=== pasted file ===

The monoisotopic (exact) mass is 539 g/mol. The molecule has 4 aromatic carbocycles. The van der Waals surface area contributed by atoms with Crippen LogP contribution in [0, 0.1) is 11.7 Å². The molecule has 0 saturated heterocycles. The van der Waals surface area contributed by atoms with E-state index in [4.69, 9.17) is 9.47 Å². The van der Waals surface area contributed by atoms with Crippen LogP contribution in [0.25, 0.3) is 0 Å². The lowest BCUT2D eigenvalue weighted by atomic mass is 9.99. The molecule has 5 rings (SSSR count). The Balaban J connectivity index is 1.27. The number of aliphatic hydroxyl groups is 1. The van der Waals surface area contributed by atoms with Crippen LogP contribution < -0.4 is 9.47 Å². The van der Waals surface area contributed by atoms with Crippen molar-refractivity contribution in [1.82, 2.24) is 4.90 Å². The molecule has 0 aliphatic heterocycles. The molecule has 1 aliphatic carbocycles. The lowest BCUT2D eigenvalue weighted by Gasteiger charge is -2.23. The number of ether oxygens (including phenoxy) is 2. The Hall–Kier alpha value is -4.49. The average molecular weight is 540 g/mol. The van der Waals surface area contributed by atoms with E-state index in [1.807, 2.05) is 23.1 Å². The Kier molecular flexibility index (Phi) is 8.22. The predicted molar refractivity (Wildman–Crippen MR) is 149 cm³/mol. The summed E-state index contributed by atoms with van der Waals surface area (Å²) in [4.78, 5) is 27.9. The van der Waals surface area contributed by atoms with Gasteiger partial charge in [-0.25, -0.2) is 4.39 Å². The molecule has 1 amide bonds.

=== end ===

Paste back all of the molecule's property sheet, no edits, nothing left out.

The monoisotopic (exact) mass is 539 g/mol. The molecule has 4 aromatic carbocycles. The van der Waals surface area contributed by atoms with Crippen LogP contribution in [0, 0.1) is 11.7 Å². The molecule has 0 saturated heterocycles. The van der Waals surface area contributed by atoms with E-state index in [4.69, 9.17) is 9.47 Å². The van der Waals surface area contributed by atoms with Crippen LogP contribution in [0.25, 0.3) is 0 Å². The lowest BCUT2D eigenvalue weighted by atomic mass is 9.99. The molecule has 5 rings (SSSR count). The Balaban J connectivity index is 1.27. The number of aliphatic hydroxyl groups is 1. The van der Waals surface area contributed by atoms with Crippen LogP contribution < -0.4 is 9.47 Å². The van der Waals surface area contributed by atoms with Crippen molar-refractivity contribution in [1.82, 2.24) is 4.90 Å². The molecule has 0 aliphatic heterocycles. The molecule has 1 aliphatic carbocycles. The lowest BCUT2D eigenvalue weighted by Gasteiger charge is -2.23. The number of ether oxygens (including phenoxy) is 2. The Hall–Kier alpha value is -4.49. The average molecular weight is 540 g/mol. The van der Waals surface area contributed by atoms with E-state index in [1.807, 2.05) is 23.1 Å². The Kier molecular flexibility index (Phi) is 8.22. The predicted molar refractivity (Wildman–Crippen MR) is 149 cm³/mol. The summed E-state index contributed by atoms with van der Waals surface area (Å²) in [4.78, 5) is 27.9. The van der Waals surface area contributed by atoms with Gasteiger partial charge in [-0.25, -0.2) is 4.39 Å². The molecule has 1 amide bonds.